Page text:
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EU announces 2030 climate & energy targets

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At the European Council meeting on 23 October 2014, EU leaders agreed to reduce greenhouse gas emissions by at least 40% by 2030, compared to 1990 levels. This target is to be broken down to the member state level, based on GDP per capita. The European Council reserved the right to review these targets following the UN climate change summit in Paris 2015. In order to reach the 40% target, sectors covered by the European emissions trading scheme (EU ETS) will have to reduce their emissions by 43% compared to 2005 levels, whereas non-ETS sectors will have to reduce emissions by 30%.

The 2030 framework calls for a reformed EU ETS with a market stability reserve to balance supply and demand. Although the text states that the reforms should be in line with the European Commission’s proposal published earlier this year, the precise details are yet to be agreed upon. EU leaders also agreed that the annual linear reduction factor for the EU ETS cap should increase to 2.2% after 2020, up from 1.7% previously.

The conclusions of the EU Council also contain some prescriptions for the EU ETS post-2020, to be further elaborated in subsequent legislation. Many details relate to the future allocation of allowances. The agreement stipulates that poorer member states, whose GDP is less than 60% of the EU average, can continue to give the power sector free allowances under the EU ETS up to 2030. The maximum amount of free allocation after 2020 cannot exceed 40% of the allowances allocated for auctioning to the member states using this option. Such permits should be used to promote real investments modernizing the energy sector.  

To address carbon leakage concerns and protect sectors at risk of losing international competitiveness, free allocation will continue until major economies outside Europe adopt comparable climate policy efforts. The benchmarks will be regularly reviewed in line with technology development and there should be a better alignment of allocation with changing production levels. Both direct and indirect carbon costs will be considered. The agreement states that the most efficient installations should not bear any “undue” carbon cost and that incentives to innovate will be fully preserved.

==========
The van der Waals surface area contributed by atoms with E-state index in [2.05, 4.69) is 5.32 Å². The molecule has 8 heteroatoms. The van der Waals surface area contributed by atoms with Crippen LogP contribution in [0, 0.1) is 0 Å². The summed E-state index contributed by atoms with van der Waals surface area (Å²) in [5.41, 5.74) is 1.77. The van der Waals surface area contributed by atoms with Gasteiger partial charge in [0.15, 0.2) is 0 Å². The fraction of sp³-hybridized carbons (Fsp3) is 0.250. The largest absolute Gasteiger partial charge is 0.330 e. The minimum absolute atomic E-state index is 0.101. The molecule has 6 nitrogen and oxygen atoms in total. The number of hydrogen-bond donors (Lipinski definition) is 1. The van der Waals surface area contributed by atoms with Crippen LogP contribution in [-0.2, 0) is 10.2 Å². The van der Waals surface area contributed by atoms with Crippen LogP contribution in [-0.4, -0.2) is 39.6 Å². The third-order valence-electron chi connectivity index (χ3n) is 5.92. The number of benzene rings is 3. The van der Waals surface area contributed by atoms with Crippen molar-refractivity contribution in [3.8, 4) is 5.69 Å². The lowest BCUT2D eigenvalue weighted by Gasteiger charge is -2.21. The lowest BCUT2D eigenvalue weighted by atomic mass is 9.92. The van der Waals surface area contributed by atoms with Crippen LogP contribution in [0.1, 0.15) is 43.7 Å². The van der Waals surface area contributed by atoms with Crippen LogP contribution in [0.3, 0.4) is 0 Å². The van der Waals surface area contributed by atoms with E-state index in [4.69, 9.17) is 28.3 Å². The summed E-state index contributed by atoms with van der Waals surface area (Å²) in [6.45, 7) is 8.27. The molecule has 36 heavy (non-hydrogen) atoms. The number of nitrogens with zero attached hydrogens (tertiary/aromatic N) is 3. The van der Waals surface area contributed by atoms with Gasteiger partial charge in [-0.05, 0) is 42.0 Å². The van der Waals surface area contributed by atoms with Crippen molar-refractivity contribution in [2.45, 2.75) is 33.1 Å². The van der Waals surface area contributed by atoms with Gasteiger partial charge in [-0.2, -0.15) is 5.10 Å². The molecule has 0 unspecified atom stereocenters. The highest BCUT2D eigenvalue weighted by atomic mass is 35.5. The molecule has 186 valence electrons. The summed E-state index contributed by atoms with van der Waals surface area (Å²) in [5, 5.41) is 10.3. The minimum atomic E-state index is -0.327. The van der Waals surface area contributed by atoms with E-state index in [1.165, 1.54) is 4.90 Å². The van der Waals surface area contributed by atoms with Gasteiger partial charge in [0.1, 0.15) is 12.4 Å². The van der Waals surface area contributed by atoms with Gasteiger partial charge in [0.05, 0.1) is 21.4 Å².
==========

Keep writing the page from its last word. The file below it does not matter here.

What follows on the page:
Two funds will be established – NER 400 fund to promote low-carbon innovation and a fund for the modernization of the energy sector in low income member states. Moreover, 10% of EU ETS allowances auctioned by member states will be distributed among countries whose GDP per capita does not exceed 90% of the EU average.

Member states will have the option to voluntarily include the transport sector within the ETS framework. Countries with relatively ambitious national reduction targets or those who did not have free allocation for industrial installations in 2013 can also use their ETS allowances to meet emission reduction goals in non-ETS sectors.

Heads of State and Government also agreed on an EU-wide binding target of 27% for renewable energy and a 27% EU-wide indicative target for energy efficiency by 2030. Additionally, the agreement sets a target of at least 10% of existing electricity interconnections by 2020, with the objective of arriving at 15% by 2030. The priority will be given to the Member States with low level of integration in the internal energy market, i.e. Baltic States, Portugal and Spain. 

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